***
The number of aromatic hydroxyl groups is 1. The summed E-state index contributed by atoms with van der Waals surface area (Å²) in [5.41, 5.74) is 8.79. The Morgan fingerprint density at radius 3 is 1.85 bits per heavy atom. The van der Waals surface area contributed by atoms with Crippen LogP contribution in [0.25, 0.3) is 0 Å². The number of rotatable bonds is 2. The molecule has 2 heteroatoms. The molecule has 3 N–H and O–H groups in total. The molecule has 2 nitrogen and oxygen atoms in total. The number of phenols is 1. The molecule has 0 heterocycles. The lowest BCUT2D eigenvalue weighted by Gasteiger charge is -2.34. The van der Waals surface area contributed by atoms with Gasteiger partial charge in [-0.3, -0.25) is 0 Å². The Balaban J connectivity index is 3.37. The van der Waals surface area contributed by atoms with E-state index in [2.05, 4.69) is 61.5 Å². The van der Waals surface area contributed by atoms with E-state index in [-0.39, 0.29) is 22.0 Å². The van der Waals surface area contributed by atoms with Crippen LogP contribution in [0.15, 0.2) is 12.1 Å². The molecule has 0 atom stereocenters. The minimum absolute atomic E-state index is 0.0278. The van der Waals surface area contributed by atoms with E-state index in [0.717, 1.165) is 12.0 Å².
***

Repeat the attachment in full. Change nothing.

The number of aromatic hydroxyl groups is 1. The summed E-state index contributed by atoms with van der Waals surface area (Å²) in [5.41, 5.74) is 8.79. The Morgan fingerprint density at radius 3 is 1.85 bits per heavy atom. The van der Waals surface area contributed by atoms with Crippen LogP contribution in [0.25, 0.3) is 0 Å². The number of rotatable bonds is 2. The molecule has 2 heteroatoms. The molecule has 3 N–H and O–H groups in total. The molecule has 2 nitrogen and oxygen atoms in total. The number of phenols is 1. The molecule has 0 heterocycles. The lowest BCUT2D eigenvalue weighted by Gasteiger charge is -2.34. The van der Waals surface area contributed by atoms with Gasteiger partial charge in [-0.3, -0.25) is 0 Å². The Balaban J connectivity index is 3.37. The van der Waals surface area contributed by atoms with E-state index in [2.05, 4.69) is 61.5 Å². The van der Waals surface area contributed by atoms with E-state index in [-0.39, 0.29) is 22.0 Å². The van der Waals surface area contributed by atoms with Crippen LogP contribution in [0.15, 0.2) is 12.1 Å². The molecule has 0 atom stereocenters. The minimum absolute atomic E-state index is 0.0278. The van der Waals surface area contributed by atoms with E-state index in [0.717, 1.165) is 12.0 Å².